We need our providers to listen to us and learn how chronic pain changes every aspect of our lives, become educated in the psychosocial stages, the grief process, recreating our lives, pacing, flare-ups and relapses, sleep deprivation, the commonality of suicidal thoughts, the importance of nutrition, effects on sexual intimacy, family dynamics, workplace issues, Social Security Disability, workers’ compensation, and countless other issues.

We need providers to realize that underneath this pain is a person who may have been just like them at one point; able to work a 40 week, have a family, get out of bed without pain, take a shower every day, enjoy hobbies, play sports, travel, and idly complain that they stubbed their toe.

We also want providers to understand that pain is pain. There is no difference between the impact of cancer pain or pain from migraine, temporomandibular joint, irritable bowel syndrome, sickle cell disease, interstitial cystitis, rheumatoid arthritis, fibromyalgia, trigeminal neuralgia, complex regional pain syndrome, peripheral neuropathy, myalgic encephalomyelitis, chronic fatigue syndrome, and so forth. It does not matter what the cause is — the pain deserves and needs to be addressed and properly and comprehensively treated.

The symptoms and severity may vary, but we all go through the same psychosocial changes in our lives. We each deserve an individual and flexible treatment plan. Pain is complex; it changes from moment to moment. One day we can go out to the store and maybe for the next week we will be flat on our backs. Alcoholics Anonymous says addiction is a “baffling disease.” Well, so is chronic pain. The provider’s job is to understand this and to work with us.

I readily concede that there is a small proportion of people with chronic pain who do receive secondary gain [7] from the pain, but that does not mean they do not have pain. It means the provider needs to spend more time with them to provide the appropriate treatment.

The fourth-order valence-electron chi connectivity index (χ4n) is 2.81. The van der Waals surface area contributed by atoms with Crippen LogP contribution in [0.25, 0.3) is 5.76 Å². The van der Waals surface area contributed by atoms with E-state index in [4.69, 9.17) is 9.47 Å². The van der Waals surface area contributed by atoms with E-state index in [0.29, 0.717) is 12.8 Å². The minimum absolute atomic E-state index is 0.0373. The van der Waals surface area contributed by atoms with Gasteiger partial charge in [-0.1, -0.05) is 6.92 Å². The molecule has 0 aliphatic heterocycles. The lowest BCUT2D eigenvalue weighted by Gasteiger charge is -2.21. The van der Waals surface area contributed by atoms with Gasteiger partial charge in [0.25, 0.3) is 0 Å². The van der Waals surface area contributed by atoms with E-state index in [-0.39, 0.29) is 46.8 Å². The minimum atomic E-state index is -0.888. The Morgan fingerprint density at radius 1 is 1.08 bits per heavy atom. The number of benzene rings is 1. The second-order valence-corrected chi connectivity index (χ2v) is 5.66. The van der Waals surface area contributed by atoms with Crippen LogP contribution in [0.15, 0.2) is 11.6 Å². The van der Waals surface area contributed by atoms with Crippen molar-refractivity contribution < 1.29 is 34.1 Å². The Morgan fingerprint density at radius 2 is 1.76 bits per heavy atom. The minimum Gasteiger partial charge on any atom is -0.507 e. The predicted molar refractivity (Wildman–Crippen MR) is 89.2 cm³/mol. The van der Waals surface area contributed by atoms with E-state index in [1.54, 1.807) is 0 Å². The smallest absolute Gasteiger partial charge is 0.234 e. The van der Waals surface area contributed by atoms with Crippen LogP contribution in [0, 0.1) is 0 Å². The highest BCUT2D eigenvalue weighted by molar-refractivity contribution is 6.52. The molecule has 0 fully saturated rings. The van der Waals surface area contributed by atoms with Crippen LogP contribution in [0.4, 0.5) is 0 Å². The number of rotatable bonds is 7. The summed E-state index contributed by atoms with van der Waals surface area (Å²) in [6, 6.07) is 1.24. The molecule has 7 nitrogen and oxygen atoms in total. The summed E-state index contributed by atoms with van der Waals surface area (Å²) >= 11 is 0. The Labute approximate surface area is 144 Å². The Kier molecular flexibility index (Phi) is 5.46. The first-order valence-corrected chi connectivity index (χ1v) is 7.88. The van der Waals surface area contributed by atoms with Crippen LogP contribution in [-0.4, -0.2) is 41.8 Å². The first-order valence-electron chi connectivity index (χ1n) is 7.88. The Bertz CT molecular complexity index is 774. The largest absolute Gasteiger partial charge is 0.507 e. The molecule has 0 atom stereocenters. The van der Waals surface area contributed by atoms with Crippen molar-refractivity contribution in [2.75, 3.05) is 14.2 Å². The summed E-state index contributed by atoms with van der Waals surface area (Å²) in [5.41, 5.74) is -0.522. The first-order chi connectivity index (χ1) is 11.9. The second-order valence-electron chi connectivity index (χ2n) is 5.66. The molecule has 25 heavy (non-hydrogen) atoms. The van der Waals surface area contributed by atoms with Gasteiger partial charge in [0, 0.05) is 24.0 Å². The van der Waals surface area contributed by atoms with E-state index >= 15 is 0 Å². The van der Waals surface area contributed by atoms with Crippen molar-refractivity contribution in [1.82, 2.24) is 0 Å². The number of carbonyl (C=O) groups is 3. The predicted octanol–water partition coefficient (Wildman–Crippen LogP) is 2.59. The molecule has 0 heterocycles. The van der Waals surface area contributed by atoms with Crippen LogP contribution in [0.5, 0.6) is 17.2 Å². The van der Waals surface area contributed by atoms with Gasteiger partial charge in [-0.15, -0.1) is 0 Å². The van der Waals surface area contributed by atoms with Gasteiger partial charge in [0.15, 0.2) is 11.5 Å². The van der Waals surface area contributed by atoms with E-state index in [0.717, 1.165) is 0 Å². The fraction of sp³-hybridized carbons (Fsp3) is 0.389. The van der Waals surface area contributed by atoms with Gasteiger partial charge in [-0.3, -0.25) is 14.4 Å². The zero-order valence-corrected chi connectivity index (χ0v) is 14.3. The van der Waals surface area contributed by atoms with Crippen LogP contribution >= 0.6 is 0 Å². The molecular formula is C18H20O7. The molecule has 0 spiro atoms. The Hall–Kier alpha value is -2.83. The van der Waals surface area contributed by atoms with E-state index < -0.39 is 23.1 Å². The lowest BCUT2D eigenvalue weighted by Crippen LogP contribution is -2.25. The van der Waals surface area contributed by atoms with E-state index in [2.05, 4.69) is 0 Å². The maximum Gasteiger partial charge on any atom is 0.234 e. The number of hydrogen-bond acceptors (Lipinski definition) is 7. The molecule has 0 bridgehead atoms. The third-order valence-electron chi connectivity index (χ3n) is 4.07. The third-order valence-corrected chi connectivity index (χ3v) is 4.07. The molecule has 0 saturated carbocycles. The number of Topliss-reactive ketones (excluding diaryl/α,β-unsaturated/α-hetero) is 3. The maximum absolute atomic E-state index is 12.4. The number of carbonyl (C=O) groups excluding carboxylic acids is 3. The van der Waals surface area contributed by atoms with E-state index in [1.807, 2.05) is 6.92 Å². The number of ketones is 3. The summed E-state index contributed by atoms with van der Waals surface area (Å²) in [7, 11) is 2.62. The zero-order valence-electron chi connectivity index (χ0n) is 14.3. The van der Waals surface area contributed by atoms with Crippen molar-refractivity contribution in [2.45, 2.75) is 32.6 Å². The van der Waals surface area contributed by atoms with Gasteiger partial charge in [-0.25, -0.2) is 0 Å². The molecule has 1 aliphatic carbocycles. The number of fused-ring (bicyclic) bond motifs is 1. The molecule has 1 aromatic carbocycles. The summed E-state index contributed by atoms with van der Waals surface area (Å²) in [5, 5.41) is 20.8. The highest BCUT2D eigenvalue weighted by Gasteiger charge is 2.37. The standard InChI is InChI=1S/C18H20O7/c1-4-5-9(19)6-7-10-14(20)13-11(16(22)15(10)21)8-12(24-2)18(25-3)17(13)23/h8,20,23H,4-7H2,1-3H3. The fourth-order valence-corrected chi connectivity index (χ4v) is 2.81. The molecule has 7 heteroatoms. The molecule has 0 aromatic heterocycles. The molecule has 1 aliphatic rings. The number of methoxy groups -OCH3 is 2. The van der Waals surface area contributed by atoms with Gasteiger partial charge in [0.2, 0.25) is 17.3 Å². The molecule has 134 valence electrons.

With all the new scientific knowledge of neuroplasticity, central sensitization, how pain changes the brain, nervous system, muscles, neuroreceptors, microbiome, and proteins, how can a medical provider say we are catastrophizing? Look at the science. Understand the whole person. Once people have lived with ten years of 10+ pain 24 hours a day for months or years, they learn about the disease, the hopelessness, isolation, depression, and the realities of a never-ending healing process.

I have not even spoken about babies born with pain and not being treated, or the undertreatment of children with chronic pain, or how people of color are subjected to unconscious bias and suboptimal health care or how veterans returning from combat are labeled “broken” and cast aside.

These unique populations face additional discrimination and misunderstanding on top of the existing stigma surrounding pain.

We are complicated cases that need time from our providers and their active listening without judgment.

Pain Shaming – Language Matters

Language matters. Pain literacy matters. The use of the terms “maladaptive behaviors” and “catastrophizing” both have negative connotations that minimize a patient’s pain and negate the experience of living with chronic pain. The terms are essentially pejorative and judgmental. They stand in direct contradiction to the concept of chronic pain as a biopsychosocial disease, implying a degree of blame on the part of the person with chronic pain. It would be best to banish these pain shaming terms from the medical lexicon.